Groundhog Day, the greatest American tradition, happens every year on February 2nd, when several overly dressed gents pull a rodent out of a tree to predict the weather for the next six weeks. They've done this for 132 years.
Let that sink in. In the words of Louisiana Senator John Kennedy, "That's why the aliens won't talk to us."
Besides being a little strange, the Groundhog Day prediction isn't accurate. Well over 100 times, Phil saw his shadow and predicted more winter. His prognostications have provided little insight on what is to come in the following weeks, but at least Phil has confirmed that it's always sunny in Punxsutawney.
If the little woodchuck* wants to improve his accuracy, perhaps he should consider switching from meteorology to epidemiology. Phil, how long will the flu season last?
Groundhog Day: Phil Says Six More Weeks of Flu Season
This year's flu season is very bad. As my colleague and fellow microbiologist Dr. Julianna LeMieux explains, flu seasons that are led primarily by H3N2 viruses are unusually nasty. The CDC estimates that each year from 2010, influenza has killed 12,000 to 56,000 Americans. This season's flu is likely to be at the higher end of that range.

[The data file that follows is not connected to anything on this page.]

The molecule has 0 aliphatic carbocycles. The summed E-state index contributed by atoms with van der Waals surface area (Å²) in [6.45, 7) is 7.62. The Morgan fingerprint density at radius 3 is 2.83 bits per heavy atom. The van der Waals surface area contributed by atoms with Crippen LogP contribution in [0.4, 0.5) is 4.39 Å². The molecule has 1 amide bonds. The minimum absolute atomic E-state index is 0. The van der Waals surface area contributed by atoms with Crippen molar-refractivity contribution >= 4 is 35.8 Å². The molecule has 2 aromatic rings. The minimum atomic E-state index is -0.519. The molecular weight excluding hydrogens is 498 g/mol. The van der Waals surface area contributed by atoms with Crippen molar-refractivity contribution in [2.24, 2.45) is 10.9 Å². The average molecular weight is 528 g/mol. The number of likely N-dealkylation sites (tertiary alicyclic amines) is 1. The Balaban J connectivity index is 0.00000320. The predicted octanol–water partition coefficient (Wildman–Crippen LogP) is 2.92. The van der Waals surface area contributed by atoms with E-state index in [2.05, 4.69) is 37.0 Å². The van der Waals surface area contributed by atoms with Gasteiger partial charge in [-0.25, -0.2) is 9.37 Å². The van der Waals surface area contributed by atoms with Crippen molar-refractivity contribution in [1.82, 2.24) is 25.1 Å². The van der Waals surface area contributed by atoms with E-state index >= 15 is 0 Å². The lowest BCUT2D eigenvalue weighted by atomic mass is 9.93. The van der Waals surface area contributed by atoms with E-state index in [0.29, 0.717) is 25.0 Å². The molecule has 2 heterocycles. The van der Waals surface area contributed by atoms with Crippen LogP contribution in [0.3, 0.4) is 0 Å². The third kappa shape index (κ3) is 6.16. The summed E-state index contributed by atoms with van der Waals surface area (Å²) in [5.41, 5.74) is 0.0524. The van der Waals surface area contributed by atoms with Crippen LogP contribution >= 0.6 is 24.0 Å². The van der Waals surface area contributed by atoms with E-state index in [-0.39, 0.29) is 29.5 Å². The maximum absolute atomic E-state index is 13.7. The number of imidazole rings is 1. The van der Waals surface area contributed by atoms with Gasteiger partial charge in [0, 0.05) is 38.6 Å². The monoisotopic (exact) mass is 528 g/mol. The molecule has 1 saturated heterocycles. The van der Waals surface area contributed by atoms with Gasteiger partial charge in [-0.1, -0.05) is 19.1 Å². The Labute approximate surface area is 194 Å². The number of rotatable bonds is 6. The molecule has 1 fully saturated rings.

The reason is because, as my colleague Dr. Josh Bloom writes, some strains of the flu can kill a person in at least two different ways. One way is by making a person susceptible to secondary bacterial infections, which can lead to pneumonia. The other way is by triggering an overwhelming immune response, known as a "cytokine storm," that is often fatal.
When will this year's flu season come to an end? That's where Phil could come in handy. Since he usually predicts six more weeks of winter, he should instead predict six more weeks of flu season. Then, he might be more useful. According to the CDC, February is the month that flu season usually peaks in the United States.
In fact, of the last 34 flu seasons, 20 peaked in February or March. The little tree rat could hardly go wrong.
So go get vaccinated and perhaps stock up on Tamiflu. But don't count on either of those to work miracles. Until scientists develop a universal vaccine, we'll be dealing with influenza for the foreseeable future.
*Note: Yes, groundhogs are also known as woodchucks. So the answer to the timeless question, "How much wood could a woodchuck chuck If a woodchuck could chuck wood?" is, "Ask Phil."